The Dead Walk

Next week is zombie week. Valve software, the maker of Half Life and Team Fortress 2, finally releases the game I've most anticipated this year, Left 4 Dead, a multiplayer cooperative shooter featuring hordes of the hungry, risen dead. Even with the Prince spelling, I'm charged.

But I was most disappointed to hear, courtesy of my friend and sometimes commenter Andrew, that Left 4 Dead will feature perhaps the most annoying fad of the past decade: running zombies.

Zombies, quite simply, cannot run, and in my perfect zombie apocalypse certainly do not. As a Pennsylvania sheriff put it, "They're dead. They're all messed up."

When well made, zombie films are the gold standard in horror, and the gold standard in zombie films is the work of George Romero, whose first three films in the field, Night of the Living Dead, Dawn of the Dead, and Day of the Dead (which has undergone a critical reassessment after a poor initial assessment, an assesment that was always unfair) are among the best horror movies ever made. Romero's work is set in our own world, but one where the dead have begun to walk for reasons never quite explained (a viral infection of the living which kills and reanimates, and radiation brought back by a space probe, a la H. P. Lovecraft but with man going to meet the things which should not be known rather than them coming to us, are suggested but never confirmed). Being dead, their brains are damaged. They have no rational thought, but they do have full use of the lower portions of the brain, which are all about aggression and hunger. So they want to eat us.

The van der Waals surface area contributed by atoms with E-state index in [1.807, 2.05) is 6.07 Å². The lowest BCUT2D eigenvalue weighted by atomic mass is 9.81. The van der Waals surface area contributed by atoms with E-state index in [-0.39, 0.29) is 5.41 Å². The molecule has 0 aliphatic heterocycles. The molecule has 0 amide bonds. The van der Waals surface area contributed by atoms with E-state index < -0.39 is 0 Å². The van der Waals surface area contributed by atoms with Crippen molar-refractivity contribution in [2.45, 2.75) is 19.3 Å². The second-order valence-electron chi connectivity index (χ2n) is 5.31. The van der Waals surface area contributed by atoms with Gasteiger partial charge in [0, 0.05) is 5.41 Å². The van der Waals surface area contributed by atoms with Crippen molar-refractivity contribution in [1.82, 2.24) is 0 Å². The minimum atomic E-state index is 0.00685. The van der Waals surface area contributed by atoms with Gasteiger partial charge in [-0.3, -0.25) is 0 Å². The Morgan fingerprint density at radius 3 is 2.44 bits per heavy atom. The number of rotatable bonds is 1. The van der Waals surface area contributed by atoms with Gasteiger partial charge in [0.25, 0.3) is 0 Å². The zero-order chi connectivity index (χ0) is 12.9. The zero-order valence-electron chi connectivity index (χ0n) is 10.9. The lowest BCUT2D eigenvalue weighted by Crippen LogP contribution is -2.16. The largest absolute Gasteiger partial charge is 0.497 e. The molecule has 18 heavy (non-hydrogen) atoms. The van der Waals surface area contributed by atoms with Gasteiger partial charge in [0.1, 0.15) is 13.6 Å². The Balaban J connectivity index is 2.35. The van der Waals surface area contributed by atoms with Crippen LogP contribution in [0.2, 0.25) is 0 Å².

The terror these films inflict is not just because they feature graphic and disturbing images of cannibalism. Death carries its own terror, as does isolation. A world in which one is isolated among the dead carries the two worst fears, death and being utterly alone, to an extreme, as Richard Matheson's short story I Am Legend, a 1950s vampire novella which is at the root of all of these films and which still packs a punch today despite the best efforts of Will Smith, attests. Romero, to the extent he improved on I Am Legend, did so by making its ideas explicit and by adding a jolt of social satire, which is quite evident if one can look beyond the gore.

But included within the fear of death is the fear of decay, the fear of aging run amock. Slow zombies, the dead that walk, don't remember, don't learn, embody the fear of aging as well as death. Recent remakes of Romero's work, however, feature zombies who can run and can learn. They miss the point. A zombie that can run, rip doors off their hinges, and learn how doors work is not a reflection of our own fears about ourselves, and the future that awaits us all in which we consume ourselves if we're lucky enough to live into ripe old age.

Simon Pegg, the star and creator of Shaun of the Dead, a hilarious comedy which pays tribute to Romero's films, yet is also quite scary in its own right and ultimately faithful to Romero's horrifying work, has much more to say about why zombies must not run.

(Note: If you think you've seen this post before today, you have. It was written last November at another site, where some of the content will eventually wind up here as reruns. I quite enjoyed Left 4 Dead, but haven't been able to play it as much as I'd like.)

Last 5 posts by Patrick Non-White


  1. Yehoshua says